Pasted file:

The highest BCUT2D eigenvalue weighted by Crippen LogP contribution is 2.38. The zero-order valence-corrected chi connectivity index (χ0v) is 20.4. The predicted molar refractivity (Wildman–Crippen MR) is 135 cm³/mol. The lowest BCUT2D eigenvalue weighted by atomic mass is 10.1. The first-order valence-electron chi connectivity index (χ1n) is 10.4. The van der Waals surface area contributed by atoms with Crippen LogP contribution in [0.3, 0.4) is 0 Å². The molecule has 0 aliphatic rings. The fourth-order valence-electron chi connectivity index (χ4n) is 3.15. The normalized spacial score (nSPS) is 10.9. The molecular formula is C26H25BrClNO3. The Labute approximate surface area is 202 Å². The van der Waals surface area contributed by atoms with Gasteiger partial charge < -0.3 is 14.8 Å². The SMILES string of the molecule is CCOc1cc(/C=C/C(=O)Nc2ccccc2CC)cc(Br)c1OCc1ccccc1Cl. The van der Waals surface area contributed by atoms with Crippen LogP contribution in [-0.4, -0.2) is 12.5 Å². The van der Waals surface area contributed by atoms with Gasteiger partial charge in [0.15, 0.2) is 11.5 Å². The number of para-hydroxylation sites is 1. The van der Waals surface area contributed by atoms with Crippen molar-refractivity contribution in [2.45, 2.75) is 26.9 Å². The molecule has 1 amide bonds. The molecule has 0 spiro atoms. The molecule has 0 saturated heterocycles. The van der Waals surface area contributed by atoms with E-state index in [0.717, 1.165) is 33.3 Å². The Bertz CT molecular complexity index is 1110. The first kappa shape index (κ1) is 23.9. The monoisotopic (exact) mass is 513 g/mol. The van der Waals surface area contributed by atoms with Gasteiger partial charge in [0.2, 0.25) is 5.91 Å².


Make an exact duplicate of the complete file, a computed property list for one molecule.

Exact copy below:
The highest BCUT2D eigenvalue weighted by Crippen LogP contribution is 2.38. The zero-order valence-corrected chi connectivity index (χ0v) is 20.4. The predicted molar refractivity (Wildman–Crippen MR) is 135 cm³/mol. The lowest BCUT2D eigenvalue weighted by atomic mass is 10.1. The first-order valence-electron chi connectivity index (χ1n) is 10.4. The van der Waals surface area contributed by atoms with Crippen LogP contribution in [0.3, 0.4) is 0 Å². The molecule has 0 aliphatic rings. The fourth-order valence-electron chi connectivity index (χ4n) is 3.15. The normalized spacial score (nSPS) is 10.9. The molecular formula is C26H25BrClNO3. The Labute approximate surface area is 202 Å². The van der Waals surface area contributed by atoms with Gasteiger partial charge < -0.3 is 14.8 Å². The SMILES string of the molecule is CCOc1cc(/C=C/C(=O)Nc2ccccc2CC)cc(Br)c1OCc1ccccc1Cl. The van der Waals surface area contributed by atoms with Crippen LogP contribution in [-0.4, -0.2) is 12.5 Å². The van der Waals surface area contributed by atoms with Gasteiger partial charge in [0.15, 0.2) is 11.5 Å². The number of para-hydroxylation sites is 1. The van der Waals surface area contributed by atoms with Crippen molar-refractivity contribution in [2.45, 2.75) is 26.9 Å². The molecule has 1 amide bonds. The molecule has 0 spiro atoms. The molecule has 0 saturated heterocycles. The van der Waals surface area contributed by atoms with E-state index in [0.717, 1.165) is 33.3 Å². The Bertz CT molecular complexity index is 1110. The first kappa shape index (κ1) is 23.9. The monoisotopic (exact) mass is 513 g/mol. The van der Waals surface area contributed by atoms with Gasteiger partial charge in [0.2, 0.25) is 5.91 Å².